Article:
Man and Well being

Brigitte Coremans

Photographer: Vincent van Gurp


For stillborn foetuses after 24 or more weeks of pregnancy, there will be an official burial. But for younger embryos a burial is not available. It is a statistic that is necessary from a legal point of view: it helps determine the start of human life. However, the emotional reality is never as black and white as this. In order to allow the parents of children stillborn before 24 weeks the opportunity of saying goodbye, Brigitte Coremans has created Miscarriage Coffins six little coffins in different sizes, referring to the development, of a foetus up until the 24th week. They have been made out of a bio-degradable material that will provide the soil around it with additional nutrition. This will act as a subtle and temporary marker of the place where the foetus is buried to support the grieving parents.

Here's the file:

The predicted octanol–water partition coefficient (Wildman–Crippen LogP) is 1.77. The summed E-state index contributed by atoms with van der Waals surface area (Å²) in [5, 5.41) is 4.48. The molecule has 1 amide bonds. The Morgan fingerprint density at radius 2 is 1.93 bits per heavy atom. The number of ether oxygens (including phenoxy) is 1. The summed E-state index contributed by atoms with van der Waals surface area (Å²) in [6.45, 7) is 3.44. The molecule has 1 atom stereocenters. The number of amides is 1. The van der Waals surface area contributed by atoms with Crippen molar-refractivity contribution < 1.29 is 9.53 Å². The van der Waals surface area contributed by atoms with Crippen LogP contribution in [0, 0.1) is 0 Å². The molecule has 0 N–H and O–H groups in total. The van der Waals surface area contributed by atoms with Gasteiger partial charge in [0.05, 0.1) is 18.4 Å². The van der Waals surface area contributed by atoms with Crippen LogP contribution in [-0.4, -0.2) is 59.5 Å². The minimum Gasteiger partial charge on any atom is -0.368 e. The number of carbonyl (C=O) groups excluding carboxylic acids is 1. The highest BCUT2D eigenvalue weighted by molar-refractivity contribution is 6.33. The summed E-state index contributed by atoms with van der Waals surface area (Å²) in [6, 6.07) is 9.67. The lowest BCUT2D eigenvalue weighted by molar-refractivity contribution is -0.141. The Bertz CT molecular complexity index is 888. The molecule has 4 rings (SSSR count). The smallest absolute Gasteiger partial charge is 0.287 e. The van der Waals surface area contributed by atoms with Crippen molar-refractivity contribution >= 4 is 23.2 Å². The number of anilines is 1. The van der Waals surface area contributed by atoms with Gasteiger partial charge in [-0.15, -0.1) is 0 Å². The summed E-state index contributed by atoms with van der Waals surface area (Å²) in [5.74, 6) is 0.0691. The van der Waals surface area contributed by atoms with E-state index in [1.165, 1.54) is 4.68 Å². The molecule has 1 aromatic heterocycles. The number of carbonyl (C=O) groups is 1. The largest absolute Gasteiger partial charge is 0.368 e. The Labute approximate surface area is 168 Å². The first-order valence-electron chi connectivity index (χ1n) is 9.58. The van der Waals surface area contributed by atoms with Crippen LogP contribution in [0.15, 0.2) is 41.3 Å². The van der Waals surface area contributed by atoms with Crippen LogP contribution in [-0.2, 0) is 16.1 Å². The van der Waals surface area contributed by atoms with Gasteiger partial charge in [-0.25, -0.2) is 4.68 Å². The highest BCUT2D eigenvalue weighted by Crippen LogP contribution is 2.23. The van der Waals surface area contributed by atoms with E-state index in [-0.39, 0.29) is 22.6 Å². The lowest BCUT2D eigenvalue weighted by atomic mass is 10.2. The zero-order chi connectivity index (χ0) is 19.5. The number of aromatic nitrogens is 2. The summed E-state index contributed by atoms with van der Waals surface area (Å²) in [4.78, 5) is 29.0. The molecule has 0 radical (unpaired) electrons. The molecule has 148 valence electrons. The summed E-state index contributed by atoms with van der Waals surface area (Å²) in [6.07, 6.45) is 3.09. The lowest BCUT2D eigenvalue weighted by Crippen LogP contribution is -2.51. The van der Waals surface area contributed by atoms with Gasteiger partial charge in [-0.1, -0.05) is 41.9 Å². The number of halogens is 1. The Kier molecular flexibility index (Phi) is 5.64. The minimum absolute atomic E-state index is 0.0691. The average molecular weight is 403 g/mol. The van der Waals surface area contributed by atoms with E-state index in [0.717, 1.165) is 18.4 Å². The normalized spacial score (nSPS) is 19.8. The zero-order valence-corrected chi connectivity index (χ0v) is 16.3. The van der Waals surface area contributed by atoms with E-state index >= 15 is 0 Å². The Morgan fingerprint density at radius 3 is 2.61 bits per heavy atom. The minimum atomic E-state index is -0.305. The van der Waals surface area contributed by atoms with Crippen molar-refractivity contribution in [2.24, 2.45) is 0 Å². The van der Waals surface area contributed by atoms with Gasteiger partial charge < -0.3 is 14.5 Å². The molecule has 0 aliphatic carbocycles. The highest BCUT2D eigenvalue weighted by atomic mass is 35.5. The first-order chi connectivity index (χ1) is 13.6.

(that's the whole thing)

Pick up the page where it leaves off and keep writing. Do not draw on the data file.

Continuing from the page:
Photographer: Vincent van Gurp


Over the past fifty years, hormonal contraception has both liberated women and estranged them from the natural and instinctive rhythms of their own bodies. This project asks the question what is natural about a woman’s cycle after all this, and what a woman should still know and feel of it. This has resulted in two clocks visualising the female reproductive system. The Life Clock counts back from 500 beads, representing the average chances of pregnancy. The clock is set to the woman’s age and the date of her first menstruation and will drop one bead every 28 days. The Menstruation Clock can create a wireless visual archive of a menstrual cycle by taking body temperature. The clock can act as a natural contraceptive, or it can help a woman conceive.